I would usually test pre-release versions of Fedora in a virtual machine, but due to other commitments, did not get the time with Fedora 34.
As a result, I decided to jump straight into the deep end by upgrading my primary Linux laptop (Dell XPS 13 - 9300).
On paper, Fedora 34 looks like a reasonable update, with some notable new features:
Linux Kernel 5.11, which brings support for modern hardware capabilities primarily targetting AMD, as well as improved support for USB4 and Thunderbolt.
GNOME 40 desktop environment, which includes an evolved design, which aims to streamline the user workflow.
ZSTD compression for the BTRFS filesystem, enabling faster read, write performance and optimising disk space.
Systemd-oomd as default, providing better resource handling during out-of-memory (OOM) scenarios.
Pipewire replaces PulseAudio, delivering more flexible, higher-performance audio management.
i3 Tiling Manager, which is used to control the appearance and placement of windows in a windowing system. i3 delivers performance improvements, flexibility and extensive keyboard shortcuts, ready for a Fedora Spin.
KDE Plasma v5.21, which includes many new features, as well as support for Wayland and ARM.
The usual array of package and toolchain updates, including Ruby v3.0, Ruby on Rails v6.1, Golang v1.16, etc.
With twenty-five years of operating system upgrades behind me, I still default to a fresh install vs. an in-place upgrade. This approach, although more time-consuming, has historically helped to protect against errors, conflicts and performance degradation.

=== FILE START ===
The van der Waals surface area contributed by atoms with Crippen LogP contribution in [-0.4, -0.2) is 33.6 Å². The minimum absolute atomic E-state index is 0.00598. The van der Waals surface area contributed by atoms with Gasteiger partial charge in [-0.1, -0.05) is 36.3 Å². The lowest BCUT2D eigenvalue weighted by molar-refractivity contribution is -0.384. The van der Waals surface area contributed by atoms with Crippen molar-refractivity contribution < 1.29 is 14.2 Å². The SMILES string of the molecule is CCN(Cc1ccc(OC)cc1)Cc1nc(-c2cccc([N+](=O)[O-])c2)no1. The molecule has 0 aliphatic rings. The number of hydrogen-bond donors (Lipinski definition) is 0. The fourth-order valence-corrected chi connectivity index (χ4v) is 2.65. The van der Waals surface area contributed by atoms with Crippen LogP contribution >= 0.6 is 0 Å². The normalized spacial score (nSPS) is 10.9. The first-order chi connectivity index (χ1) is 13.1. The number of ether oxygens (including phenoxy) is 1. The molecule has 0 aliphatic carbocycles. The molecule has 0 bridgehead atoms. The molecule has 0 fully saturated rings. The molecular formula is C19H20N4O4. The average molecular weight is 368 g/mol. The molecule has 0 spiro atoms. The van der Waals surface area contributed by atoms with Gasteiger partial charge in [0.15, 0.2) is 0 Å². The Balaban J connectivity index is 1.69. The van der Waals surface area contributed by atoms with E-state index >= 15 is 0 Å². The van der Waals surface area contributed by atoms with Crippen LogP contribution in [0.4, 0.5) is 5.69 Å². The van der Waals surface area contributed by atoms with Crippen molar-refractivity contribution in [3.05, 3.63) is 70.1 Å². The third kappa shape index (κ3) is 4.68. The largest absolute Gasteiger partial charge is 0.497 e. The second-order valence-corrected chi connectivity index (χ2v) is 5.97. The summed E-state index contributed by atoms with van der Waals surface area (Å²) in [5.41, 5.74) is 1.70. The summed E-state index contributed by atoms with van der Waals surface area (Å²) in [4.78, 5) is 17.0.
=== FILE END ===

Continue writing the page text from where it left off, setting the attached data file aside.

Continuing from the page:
However, with Fedora 34, I decided to change a habit of a lifetime and attempt the in-place upgrade. I was sceptical, especially when reviewing some of the horror stories on Reddit, but am pleased to report the upgrade from Fedora 33 was seamless.
I suspect the Dell XPS 13 helped, as the hardware is well supported by the Linux community, with no need for third-party graphics drivers, etc.
GNOME 40 introduces a new versioning scheme, with a single number being incremented with each biannual release. This replaces the more complex versioning scheme, specifically v3.38.
I first used the GNOME desktop environment in 2001 (v1.4.1) and although I have experimented with other desktop environments such as KDE, I have always found myself returning to GNOME.
GNOME releases have not been without their controversy, but it is what I know best and aligns with my prefered workflow.
The biggest change with GNOME 40 is the shift from a vertical flow, to a horizontal flow, which is immediately noticeable when you click the “Super” key or activate the “Activities Overview”.
When looking to open an application, the “App Launcher” slides up from the bottom, delivering a consolidated “Activities Overview” that provides instant access to Workspaces, the App Grid and Dash.
This evolved experience feels heavily inspired by Mission Control and Launchpad found in Apple macOS (which is not a bad thing).
The other key change is the default location of the Dash, which is now at the bottom and re-organised to show favourite and running applications. I do not personally use the Dash (or Dock with macOS), therefore its location is of little consequence (although I do position it on the left with macOS).
GNOME 40 also includes a host of new default touchpad gestures, including three-finger swipes to toggle the “Activities Overview” and switch Workspaces. It should be noted that these gestures are only available with the Wayland display server, which is the default for GNOME 40 in Fedora 34 unless you have installed third-party Nvidia drivers.
Alongside other polish, including new default applications and an updated settings menu, I have so far been very impressed with GNOME 40. The horizontal flow feels very natural and the less intrusive animations are much faster (prioritising productivity over visual effects).
I have only been using Fedora 34 for a few hours, therefore have not thoroughly tested all of my applications (yet). However, so far, everything appears to be working well.